New optical biosensor can diagnose infections in few seconds
Russian scientists have developed a new laser technology for fabricating novel optical biosensors that are capable of identifying infectious diseases in seconds. The device reveals harmful bacteria and viruses by means of infrared light and can find wide applications in large transport hubs, such as airports, which require constant monitoring of massive passenger flows. The study was published in Laser Physics Letters.
The biosensor is made of a regularly micro-perforated silver nanofilm deposited on a transparent substrate made of natural mineral fluorite. A sample of biomaterial such as a scrape of nasal mucosa is placed on the film. Then the film is exposed to infrared light in a common laboratory infrared spectrometer. By acquiring light spectra passing through the sample, researchers can infer the presence of specific bacteria or viruses.
To prove that the novel biosensing platform can instantly detect pathogenic microorganisms, the scientists used a common bacteria, Staphylococcus aureus.
Such express analysis may be widely used in large transport hubs such as airports, which require constant health monitoring of numerous passengers. Currently, this is partially achieved by thermographic cameras that track body temperature. A passenger with a fever could be a potential source of infection. In this case, a clarifying analysis is needed that will tell whether the person is actually sick and what the cause might be. Investigating biomaterial with existing methods, such as PCR takes several days. The new technique, in contrast, can provide meaningful results immediately.
The research was conducted by scientists from ITMO University, National Research Nuclear University MEPhI, Lebedev Physical Institute, and Moscow Institute of Physics and Technology (MIPT), and in close collaboration with Infectious Clinical Hospital in Moscow.
Another advantage of the new biosensor is its sensitivity. "Optical biosensors made using our technology can detect single bacteria," says Sergey Kudryashov, leading researcher of the Department of Laser Technologies and Instrumentation at ITMO University and the Laboratory of Gas Lasers at Lebedev Physical Institute. "The early diagnosis of infectious diseases in public institutions – pre-schools, schools, universities—especially during seasonal epidemia will help stop them. For physicians at infectious hospitals, this technique can be an invaluable asset for earlier and quicker diagnostics."
The biosensor's sensitivity owes to the grating-like structure of the silver film. When infrared light passes through the sensor, it becomes regularly distributed across the surface. Microholes turn into hot spots with higher intensity of light. Microorganisms contained in the biomaterial fill the holes and absorb light more effectively in hot spots, which increases the probability of their detection.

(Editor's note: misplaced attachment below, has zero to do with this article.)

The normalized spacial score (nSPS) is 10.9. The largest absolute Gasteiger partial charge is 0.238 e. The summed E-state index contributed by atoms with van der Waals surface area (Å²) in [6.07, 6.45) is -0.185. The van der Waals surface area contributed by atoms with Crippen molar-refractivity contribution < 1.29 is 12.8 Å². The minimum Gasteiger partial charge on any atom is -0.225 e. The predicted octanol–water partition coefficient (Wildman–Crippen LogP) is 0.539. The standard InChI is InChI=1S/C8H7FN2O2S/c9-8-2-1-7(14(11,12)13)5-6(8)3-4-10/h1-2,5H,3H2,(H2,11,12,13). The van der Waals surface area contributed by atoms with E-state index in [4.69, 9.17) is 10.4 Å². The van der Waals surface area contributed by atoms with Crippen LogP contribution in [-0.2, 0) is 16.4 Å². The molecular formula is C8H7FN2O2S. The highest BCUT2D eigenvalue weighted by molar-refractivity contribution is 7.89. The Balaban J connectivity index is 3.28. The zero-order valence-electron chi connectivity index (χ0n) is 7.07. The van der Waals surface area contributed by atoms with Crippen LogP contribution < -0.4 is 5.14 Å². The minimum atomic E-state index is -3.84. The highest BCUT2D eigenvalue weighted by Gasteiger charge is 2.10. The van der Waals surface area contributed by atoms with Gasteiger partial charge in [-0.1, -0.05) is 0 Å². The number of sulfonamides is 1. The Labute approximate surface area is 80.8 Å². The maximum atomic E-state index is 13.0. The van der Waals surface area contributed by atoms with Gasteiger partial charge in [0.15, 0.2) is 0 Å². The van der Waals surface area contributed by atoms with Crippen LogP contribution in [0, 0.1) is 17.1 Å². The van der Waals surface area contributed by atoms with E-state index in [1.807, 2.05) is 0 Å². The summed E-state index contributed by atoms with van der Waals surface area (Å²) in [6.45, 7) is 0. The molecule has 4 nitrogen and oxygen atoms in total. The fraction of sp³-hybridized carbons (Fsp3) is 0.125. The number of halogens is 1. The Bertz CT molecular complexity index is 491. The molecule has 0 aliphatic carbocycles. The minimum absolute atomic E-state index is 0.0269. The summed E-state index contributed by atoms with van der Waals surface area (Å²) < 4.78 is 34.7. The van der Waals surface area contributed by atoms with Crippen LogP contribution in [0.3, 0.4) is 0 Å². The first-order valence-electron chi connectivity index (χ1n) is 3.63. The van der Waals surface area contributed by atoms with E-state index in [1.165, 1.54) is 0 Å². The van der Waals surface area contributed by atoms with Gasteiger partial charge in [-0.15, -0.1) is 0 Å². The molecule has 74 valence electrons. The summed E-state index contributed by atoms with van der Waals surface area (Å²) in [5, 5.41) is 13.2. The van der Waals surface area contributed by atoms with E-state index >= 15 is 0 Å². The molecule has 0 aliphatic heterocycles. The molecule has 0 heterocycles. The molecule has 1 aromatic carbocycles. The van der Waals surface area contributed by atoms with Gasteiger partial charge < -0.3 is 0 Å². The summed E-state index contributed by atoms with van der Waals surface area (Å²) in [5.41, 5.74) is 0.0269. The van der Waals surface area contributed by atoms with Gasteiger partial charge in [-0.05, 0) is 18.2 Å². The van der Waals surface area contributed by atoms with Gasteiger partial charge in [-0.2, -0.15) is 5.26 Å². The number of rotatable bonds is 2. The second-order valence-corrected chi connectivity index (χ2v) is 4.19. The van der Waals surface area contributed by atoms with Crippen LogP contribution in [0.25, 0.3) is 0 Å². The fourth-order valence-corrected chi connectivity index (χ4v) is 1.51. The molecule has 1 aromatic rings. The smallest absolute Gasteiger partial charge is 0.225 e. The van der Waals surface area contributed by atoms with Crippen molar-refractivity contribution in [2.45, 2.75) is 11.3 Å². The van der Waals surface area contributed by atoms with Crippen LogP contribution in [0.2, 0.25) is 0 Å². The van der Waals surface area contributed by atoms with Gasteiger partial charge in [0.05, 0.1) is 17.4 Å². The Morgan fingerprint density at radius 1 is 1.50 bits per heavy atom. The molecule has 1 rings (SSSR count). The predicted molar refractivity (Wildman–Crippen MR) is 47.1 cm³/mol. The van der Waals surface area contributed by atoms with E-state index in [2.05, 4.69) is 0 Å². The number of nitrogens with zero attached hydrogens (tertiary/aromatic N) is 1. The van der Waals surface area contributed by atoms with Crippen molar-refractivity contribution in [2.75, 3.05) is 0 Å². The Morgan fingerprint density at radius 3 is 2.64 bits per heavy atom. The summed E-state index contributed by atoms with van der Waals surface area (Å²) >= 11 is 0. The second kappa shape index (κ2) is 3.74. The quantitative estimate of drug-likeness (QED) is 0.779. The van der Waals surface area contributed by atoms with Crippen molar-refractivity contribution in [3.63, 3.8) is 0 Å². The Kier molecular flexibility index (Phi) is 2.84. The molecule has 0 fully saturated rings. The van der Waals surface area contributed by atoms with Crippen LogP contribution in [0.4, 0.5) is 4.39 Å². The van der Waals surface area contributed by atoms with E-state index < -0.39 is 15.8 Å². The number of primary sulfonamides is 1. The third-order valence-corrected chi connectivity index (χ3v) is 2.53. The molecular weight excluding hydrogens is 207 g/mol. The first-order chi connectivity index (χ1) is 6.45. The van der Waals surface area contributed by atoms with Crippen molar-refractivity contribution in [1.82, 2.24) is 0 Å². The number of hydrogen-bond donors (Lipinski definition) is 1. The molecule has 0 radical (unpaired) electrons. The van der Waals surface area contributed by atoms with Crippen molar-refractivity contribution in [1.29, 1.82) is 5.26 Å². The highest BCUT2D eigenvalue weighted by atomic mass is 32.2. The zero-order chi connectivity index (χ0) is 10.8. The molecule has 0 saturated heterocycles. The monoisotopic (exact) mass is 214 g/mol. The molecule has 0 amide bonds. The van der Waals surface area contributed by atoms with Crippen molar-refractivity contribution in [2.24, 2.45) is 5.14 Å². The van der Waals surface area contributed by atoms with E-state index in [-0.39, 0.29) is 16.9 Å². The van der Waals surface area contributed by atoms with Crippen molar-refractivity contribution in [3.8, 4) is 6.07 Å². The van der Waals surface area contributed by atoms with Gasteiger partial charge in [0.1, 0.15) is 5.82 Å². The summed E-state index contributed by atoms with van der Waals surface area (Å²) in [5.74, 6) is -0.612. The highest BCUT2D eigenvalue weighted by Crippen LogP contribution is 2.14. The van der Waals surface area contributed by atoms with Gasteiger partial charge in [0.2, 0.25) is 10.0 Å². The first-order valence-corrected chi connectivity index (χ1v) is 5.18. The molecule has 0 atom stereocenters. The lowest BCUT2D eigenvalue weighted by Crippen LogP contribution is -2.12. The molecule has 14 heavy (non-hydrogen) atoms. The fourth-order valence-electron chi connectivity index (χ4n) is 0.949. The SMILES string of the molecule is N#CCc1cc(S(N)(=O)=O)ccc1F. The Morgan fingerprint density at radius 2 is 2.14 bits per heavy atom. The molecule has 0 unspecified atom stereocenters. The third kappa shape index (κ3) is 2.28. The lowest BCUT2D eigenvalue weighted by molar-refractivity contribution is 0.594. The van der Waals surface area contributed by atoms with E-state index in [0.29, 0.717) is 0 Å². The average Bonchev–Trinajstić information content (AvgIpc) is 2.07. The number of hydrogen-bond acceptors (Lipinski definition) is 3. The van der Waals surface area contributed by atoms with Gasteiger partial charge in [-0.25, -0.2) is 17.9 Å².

Millions of microscopic holes were cut with a laser, which were spatially multiplexed into microbeams by a diffractive optical element, allowing the researchers to automatize and speed up the production of the sensors.
"Until now, such sensors could be seen only at high magnification by means of an electron microscope, so the actual laboratory analysis was out of the question. Our method allows to cover much larger surface area – up to one square centimeter – with microholes and to make a prototype of such sensor for real laboratory applications where biomaterial can easily fit it," notes Sergey Kudryashov.
Methods of analytical optical biosensing are not novel, but rather poorly implemented. This is due to the fact that earlier technologies did not make it possible to fabricate real prototypes that could be tested in laboratory settings and clinical practice.
This presents another major challenge that must be addressed by scientists before propelling the new technique into medical practice – the formation of a reference database (IR-spectral library) of bacteria that will be used to compare data from the infrared spectrometer.
The readings of infrared spectrometers are always compared with such spectral libraries that catalogue IR-active fingerprints of certain functional groups of molecules. For instance, Staphylococcus aureus, the microbe used in the study, has its own fingerprint—carotenoid fragments derived from carotene, the substance responsible for the color of carrots.
The scientists hope that in the future, the new optical bionsensing platform will find wide practical application due to lower production costs and quick fabrication, as well as the use of more common materials for substrates. Furthermore, according to the researchers, once the spectral libraries are calibrated, the sensor will be able to identify not only the type of pathogenic microorganisms, but also their approximate quantity.